“Canadian distillers compete directly with
larger U.S. distillers both for packaging
contracts, as well as production of
alcohol. This extra money available to U.S.
distillers will now be used to enhance their
competitive position, while the resources
available to Canadian plants are decreasing,
thanks to the Canadian government.”
– Jan Westcott, President and CEO, Spirits Canada
retail, wholesale and domestic manufacturing industries that pro-vide
inputs to brewers across the country.
“This threatens, $13.6 billion in economic activity, 149,000
Canadian jobs, and $5.3 billion in wages to Canadian workers. The
escalator tax will make beer more expensive. And, on top of carbon
taxes, increases in payroll taxes and now higher excise taxes, brew-ers
have to manage labour cost increases and higher costs for raw
COV E R F E AT U R E
CANADA’S VOICE FOR BARLEY
On behalf of Canada’s 23,000 barley
farmers, the Barley Council of Canada
would like to congratulate Poured
Canada on their first issue!
We are proud to work alongside
Canada’s maltsters and brewers.
materials, like malt barley and aluminum beer cans.”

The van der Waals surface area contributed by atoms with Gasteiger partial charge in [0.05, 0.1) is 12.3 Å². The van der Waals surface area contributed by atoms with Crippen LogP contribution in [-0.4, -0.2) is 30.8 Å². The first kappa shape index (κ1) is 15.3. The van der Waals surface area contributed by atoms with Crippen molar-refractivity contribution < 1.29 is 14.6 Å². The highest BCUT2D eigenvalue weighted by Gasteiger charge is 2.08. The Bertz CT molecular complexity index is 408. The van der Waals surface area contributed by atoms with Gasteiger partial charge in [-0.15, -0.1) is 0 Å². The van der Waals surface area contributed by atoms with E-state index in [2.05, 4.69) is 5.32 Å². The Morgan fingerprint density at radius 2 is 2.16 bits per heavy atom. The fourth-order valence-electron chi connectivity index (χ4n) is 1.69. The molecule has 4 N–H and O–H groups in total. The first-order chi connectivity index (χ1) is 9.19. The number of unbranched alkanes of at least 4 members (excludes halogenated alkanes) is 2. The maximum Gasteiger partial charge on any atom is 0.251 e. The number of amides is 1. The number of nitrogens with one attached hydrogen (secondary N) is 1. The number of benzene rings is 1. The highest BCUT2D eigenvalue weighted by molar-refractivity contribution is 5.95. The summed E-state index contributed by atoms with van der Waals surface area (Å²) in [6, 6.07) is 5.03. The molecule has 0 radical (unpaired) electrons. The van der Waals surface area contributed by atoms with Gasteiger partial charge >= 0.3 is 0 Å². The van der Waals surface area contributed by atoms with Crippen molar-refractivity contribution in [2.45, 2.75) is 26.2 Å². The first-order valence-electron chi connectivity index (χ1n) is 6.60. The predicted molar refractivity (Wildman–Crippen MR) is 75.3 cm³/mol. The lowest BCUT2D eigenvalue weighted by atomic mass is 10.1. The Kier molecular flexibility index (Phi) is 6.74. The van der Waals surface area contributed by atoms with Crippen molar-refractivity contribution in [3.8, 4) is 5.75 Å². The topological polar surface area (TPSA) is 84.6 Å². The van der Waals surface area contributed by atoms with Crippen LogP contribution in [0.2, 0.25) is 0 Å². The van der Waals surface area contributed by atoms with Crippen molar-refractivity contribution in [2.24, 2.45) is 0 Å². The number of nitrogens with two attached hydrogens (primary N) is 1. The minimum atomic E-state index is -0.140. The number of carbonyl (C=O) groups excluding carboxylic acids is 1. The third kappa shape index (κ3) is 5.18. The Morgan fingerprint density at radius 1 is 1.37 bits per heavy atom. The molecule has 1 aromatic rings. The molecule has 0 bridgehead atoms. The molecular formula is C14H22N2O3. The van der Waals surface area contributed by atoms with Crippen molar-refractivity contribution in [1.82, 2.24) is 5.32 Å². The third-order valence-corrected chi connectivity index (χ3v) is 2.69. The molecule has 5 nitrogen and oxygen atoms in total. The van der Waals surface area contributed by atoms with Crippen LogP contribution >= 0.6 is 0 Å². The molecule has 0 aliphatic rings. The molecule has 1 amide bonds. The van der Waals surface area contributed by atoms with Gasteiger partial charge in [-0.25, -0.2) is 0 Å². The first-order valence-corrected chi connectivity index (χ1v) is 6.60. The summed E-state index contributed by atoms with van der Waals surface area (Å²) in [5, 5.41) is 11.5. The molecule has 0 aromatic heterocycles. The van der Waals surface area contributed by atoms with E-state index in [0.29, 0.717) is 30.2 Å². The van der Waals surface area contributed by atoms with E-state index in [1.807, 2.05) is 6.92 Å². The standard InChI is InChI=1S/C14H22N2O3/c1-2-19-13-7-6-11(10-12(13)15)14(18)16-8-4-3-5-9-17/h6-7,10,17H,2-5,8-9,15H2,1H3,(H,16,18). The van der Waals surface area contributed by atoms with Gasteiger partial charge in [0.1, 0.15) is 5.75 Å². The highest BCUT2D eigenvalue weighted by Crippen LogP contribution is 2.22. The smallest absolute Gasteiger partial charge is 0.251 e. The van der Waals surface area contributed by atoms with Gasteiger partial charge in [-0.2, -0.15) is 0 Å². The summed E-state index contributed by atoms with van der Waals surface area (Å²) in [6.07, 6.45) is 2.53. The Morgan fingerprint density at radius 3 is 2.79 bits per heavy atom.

For the wine industry, Paszkowski says that after two consecu-tive
excise increases, as the direct result of 2017 budget, the excise
duty on wine has increased by nearly four per cent.
“And, as of Aug. 17, Statistics Canada reported that the
Canadian Consumer Price Index rose by three per cent in the
past 12 months. That’s 50 per cent higher than the government’s
revenue impact identified in the 2017 budget. Even without infla-tion
indexation, Canadian excise duty rates on wine are already
amongst the highest in the world, more than double the rate of our
largest trading partner, the United States.”
Essentially, Paszkowski adds that the proposed annual com-pounded
increases in excise tax will impact the Canadian wine
industry’s ability to take advantage of this potential.
WINTER 2019 § POURED CANADA § 11